For when nothing but a huge bowl of cheesy pasta will do.
Every now and then, especially as my work picks up with the arrival of opera season, all I want for dinner is (more than one serving of) cheesy, rich, comforting baked pasta.
If it’s been one of those long weeks at work, or you just can’t deal with the laundry/holiday prepping/life tonight, this recipe is for you.
It’s the same idea as the classic Italian American baked ziti, but with greens and ziti’s sophisticated cousin penne for a virtuous upgrade.
With the holidays around the corner—which means quality family time, and therefore implies entertaining and cleaning—I also love this dish because of its simplicity. It only takes one pot (plus one for boiling pasta, but that hardly counts) and it satisfies even the most ravenous. Plus, it looks pretty and elegant for being a simple baked pasta.
“Oh this? I just threw it together.” — future you.
You could put this in a separate baking dish to go for more of a formal dinner, but I love serving it straight out of my Le Creuset cast iron buffet casserole. (I thought I’d never use this thing but I was so wrong. Best Ever Eggplant Parm, Cast Iron Chicken Thighs..this thing is a workhorse. Great addition to your cookware!)
Serving it out of cast iron is always a bit more rustic, but knowing there’s just one pot to clean makes this pre-holidays pasta even better.
Just look at that gooey goodness! The beautifully melty fontina drapes perfectly over these cute little penne. It melts better than your typical and expected mozzarella, which may result in a very stringy baked pasta. We don’t want that. We want the salty, buttery, smooth and rich but still delicate Fontina.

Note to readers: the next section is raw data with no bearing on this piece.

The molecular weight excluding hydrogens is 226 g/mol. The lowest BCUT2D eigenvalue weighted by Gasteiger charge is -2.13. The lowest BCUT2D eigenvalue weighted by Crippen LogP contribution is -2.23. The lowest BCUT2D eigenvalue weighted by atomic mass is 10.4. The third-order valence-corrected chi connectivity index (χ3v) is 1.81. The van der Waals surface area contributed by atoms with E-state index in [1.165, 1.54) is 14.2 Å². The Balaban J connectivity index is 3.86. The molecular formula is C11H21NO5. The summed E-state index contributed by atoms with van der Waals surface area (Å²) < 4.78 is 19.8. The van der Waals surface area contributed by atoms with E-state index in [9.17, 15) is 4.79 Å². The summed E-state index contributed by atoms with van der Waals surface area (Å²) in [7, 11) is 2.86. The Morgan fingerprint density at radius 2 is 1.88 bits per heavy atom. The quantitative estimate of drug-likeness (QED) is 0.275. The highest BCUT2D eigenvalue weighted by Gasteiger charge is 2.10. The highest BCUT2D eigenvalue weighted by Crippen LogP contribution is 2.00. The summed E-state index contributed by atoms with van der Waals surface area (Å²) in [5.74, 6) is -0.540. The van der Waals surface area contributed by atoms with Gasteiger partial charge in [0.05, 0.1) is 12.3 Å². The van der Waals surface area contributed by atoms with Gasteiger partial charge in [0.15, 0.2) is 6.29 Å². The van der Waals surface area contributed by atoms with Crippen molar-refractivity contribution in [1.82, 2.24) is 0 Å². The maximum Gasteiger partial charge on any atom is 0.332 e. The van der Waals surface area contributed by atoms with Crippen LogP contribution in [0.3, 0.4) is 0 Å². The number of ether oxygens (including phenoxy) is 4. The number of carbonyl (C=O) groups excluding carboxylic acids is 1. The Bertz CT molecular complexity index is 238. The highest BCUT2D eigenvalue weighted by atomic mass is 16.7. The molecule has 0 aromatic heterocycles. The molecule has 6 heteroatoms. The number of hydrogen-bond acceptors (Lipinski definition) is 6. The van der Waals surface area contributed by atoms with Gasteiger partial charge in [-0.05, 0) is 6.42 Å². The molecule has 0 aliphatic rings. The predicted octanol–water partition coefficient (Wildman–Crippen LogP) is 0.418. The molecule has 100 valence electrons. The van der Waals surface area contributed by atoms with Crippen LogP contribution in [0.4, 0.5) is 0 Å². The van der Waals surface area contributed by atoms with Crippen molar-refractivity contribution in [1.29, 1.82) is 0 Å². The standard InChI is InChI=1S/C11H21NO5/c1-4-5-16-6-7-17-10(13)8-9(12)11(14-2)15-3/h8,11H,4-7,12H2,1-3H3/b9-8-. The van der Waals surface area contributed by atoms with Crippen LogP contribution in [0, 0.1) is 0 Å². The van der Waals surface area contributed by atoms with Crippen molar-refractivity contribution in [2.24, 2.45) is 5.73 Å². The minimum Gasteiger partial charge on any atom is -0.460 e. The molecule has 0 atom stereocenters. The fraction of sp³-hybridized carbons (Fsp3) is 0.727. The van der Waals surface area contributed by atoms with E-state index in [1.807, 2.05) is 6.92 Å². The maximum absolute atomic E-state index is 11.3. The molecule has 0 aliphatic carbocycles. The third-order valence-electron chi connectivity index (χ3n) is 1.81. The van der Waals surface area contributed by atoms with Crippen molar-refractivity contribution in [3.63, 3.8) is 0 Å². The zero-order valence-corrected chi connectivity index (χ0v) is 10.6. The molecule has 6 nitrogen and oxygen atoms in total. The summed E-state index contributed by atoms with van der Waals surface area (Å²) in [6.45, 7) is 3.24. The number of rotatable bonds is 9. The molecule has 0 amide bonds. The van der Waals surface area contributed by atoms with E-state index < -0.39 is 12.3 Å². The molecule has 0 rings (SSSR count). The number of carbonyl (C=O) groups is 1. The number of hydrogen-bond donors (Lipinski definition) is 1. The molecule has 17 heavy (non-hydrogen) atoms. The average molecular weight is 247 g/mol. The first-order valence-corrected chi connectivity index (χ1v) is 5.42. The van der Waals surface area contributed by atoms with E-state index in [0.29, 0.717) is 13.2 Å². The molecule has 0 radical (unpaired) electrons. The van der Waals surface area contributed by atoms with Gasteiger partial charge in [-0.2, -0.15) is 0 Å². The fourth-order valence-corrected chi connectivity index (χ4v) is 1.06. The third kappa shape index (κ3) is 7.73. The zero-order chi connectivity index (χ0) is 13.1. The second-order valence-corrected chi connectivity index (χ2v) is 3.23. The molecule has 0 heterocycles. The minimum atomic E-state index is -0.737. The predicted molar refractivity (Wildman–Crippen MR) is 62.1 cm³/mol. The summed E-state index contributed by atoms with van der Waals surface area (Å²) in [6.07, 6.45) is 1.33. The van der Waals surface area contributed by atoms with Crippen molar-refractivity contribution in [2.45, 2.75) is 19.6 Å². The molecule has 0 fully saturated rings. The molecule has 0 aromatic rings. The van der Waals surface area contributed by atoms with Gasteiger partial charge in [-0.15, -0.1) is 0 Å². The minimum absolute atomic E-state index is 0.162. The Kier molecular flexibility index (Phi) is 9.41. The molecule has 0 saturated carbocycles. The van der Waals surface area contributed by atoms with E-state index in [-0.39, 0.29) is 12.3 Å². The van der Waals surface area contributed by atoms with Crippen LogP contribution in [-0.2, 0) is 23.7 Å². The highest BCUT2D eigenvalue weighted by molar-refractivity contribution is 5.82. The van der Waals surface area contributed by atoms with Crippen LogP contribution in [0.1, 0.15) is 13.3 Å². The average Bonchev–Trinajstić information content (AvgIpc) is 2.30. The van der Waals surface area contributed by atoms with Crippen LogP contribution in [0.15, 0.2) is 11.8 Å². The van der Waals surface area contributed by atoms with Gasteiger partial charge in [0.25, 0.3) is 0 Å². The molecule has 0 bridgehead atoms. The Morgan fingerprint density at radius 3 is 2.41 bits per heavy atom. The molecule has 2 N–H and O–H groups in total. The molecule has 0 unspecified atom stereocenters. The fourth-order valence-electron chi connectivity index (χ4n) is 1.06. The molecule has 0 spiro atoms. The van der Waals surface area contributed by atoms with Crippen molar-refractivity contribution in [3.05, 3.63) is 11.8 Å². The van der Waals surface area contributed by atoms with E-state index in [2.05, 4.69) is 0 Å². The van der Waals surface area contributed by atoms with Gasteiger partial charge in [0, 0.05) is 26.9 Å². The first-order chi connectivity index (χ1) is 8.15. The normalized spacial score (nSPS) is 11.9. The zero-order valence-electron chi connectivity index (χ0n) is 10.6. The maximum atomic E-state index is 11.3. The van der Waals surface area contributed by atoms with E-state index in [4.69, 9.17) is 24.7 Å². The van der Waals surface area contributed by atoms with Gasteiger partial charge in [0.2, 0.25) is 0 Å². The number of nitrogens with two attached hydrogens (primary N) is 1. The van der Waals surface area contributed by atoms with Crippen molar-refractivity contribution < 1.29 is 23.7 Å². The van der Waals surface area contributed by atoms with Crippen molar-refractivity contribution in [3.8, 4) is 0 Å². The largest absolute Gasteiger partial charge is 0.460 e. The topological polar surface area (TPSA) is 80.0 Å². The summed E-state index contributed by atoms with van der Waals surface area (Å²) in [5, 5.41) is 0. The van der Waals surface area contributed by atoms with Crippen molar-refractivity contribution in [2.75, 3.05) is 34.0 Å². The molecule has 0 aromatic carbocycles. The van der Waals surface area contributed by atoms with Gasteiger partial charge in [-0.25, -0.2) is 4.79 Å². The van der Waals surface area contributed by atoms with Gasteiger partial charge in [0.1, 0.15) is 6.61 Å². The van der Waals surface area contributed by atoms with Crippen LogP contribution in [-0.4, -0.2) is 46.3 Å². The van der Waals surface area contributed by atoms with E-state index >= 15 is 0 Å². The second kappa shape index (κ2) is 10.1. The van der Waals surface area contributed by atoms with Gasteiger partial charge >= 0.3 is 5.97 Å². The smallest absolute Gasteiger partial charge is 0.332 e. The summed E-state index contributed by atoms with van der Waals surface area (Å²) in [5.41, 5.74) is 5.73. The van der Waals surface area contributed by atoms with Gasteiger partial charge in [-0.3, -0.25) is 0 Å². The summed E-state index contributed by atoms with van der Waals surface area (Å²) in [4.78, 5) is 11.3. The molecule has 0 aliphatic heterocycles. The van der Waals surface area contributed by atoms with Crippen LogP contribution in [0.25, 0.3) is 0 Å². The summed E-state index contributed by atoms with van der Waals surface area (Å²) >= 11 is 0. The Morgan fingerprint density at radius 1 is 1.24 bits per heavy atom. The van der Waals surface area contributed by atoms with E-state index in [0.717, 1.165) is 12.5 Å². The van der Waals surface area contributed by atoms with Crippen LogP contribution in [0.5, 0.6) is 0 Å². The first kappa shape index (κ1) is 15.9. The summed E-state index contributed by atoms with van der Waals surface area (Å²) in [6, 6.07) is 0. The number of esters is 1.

Now, you could certainly add mozzarella, parmigiano, ricotta—or even all three, because some nights just call for that—but fontina is the crucial cheese here because of its magical melting abilities.
I promise you won’t regret it.
In my family, we have fresh pasta on Christmas Day, and usually fish stew on Christmas Eve. This year, we’re adding homemade pizza to the Christmas Eve mix, which I’m really excited about.
I’m not sure how it goes in your family, but with so many Italians in one place, it always gets loud, and sometimes even a little heated. But hey—is it really Christmas without a little dysfunction? Hasn’t anyone seen “The Family Stone?”
For dessert, I’m making my surprisingly easy and delicious tiramisu, plus new crazy good cocoa cookies, which I’ll be sharing with you all soon if I can get myself together!
Did anyone else feel like the holidays crept up this year? I still have to go to the grocery store and I never thought I’d be so grateful for Amazon.
It seems like every year the holidays come and go faster and faster. I wish you all a lovely holiday! Cheers to slowing down and soaking it up before it’s gone.
Baked Penne with Arugula and Fontina
- 1 lb penne or short pasta
- Red sauce
- 2 cups shredded fontina
- Large bunch of fresh arugula
- Begin your red sauce in an oven safe deep skillet. If you don’t have one of these, you can use a standard pot and transfer your pasta to another dish for baking.
- Heat oven to 400 degrees.
- When the sauce is just about done, nearly 30-40 minutes in, boil your pasta in salted water.
- When pasta is very al dente, slightly undercooked, add the pasta to your skillet with the sauce.
- Stir pasta in sauce to combine, adding about half a cup of the fontina and your greens until they are beginning to wilt. Don’t flatten your pasta so that it’s even on top – you want some penne sticking out and going in different directions to allow for those delicious toasted pasta like in the photos!
- Top with the rest of your fontina and bake until golden brown on top, about 15-20 minutes or so – be sure to check on it!